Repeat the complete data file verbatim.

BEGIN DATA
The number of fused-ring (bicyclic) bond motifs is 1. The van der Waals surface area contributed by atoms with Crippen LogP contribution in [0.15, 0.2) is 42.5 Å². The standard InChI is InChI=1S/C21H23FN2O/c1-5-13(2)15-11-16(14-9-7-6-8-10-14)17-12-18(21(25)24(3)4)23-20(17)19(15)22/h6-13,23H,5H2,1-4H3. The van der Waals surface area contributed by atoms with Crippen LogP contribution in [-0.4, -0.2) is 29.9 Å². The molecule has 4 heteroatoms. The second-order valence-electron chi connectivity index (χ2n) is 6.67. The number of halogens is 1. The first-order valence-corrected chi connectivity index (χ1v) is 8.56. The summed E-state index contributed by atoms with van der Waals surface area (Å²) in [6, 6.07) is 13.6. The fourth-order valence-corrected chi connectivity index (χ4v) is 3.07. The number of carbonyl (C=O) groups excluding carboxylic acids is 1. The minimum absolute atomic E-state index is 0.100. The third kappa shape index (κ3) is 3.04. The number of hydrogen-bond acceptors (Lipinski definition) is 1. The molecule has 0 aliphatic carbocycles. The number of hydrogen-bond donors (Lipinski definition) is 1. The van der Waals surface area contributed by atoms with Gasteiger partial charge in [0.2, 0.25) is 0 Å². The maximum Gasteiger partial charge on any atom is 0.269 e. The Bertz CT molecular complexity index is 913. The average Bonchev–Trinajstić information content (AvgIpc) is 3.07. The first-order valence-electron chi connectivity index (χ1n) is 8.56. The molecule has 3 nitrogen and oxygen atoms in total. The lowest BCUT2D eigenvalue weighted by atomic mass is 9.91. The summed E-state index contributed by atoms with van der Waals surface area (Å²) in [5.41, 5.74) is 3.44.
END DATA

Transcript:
The number of fused-ring (bicyclic) bond motifs is 1. The van der Waals surface area contributed by atoms with Crippen LogP contribution in [0.15, 0.2) is 42.5 Å². The standard InChI is InChI=1S/C21H23FN2O/c1-5-13(2)15-11-16(14-9-7-6-8-10-14)17-12-18(21(25)24(3)4)23-20(17)19(15)22/h6-13,23H,5H2,1-4H3. The van der Waals surface area contributed by atoms with Crippen LogP contribution in [-0.4, -0.2) is 29.9 Å². The molecule has 4 heteroatoms. The second-order valence-electron chi connectivity index (χ2n) is 6.67. The number of halogens is 1. The first-order valence-corrected chi connectivity index (χ1v) is 8.56. The summed E-state index contributed by atoms with van der Waals surface area (Å²) in [6, 6.07) is 13.6. The fourth-order valence-corrected chi connectivity index (χ4v) is 3.07. The number of carbonyl (C=O) groups excluding carboxylic acids is 1. The minimum absolute atomic E-state index is 0.100. The third kappa shape index (κ3) is 3.04. The number of hydrogen-bond acceptors (Lipinski definition) is 1. The molecule has 0 aliphatic carbocycles. The number of hydrogen-bond donors (Lipinski definition) is 1. The van der Waals surface area contributed by atoms with Gasteiger partial charge in [0.2, 0.25) is 0 Å². The maximum Gasteiger partial charge on any atom is 0.269 e. The Bertz CT molecular complexity index is 913. The average Bonchev–Trinajstić information content (AvgIpc) is 3.07. The first-order valence-electron chi connectivity index (χ1n) is 8.56. The molecule has 3 nitrogen and oxygen atoms in total. The lowest BCUT2D eigenvalue weighted by atomic mass is 9.91. The summed E-state index contributed by atoms with van der Waals surface area (Å²) in [5.41, 5.74) is 3.44.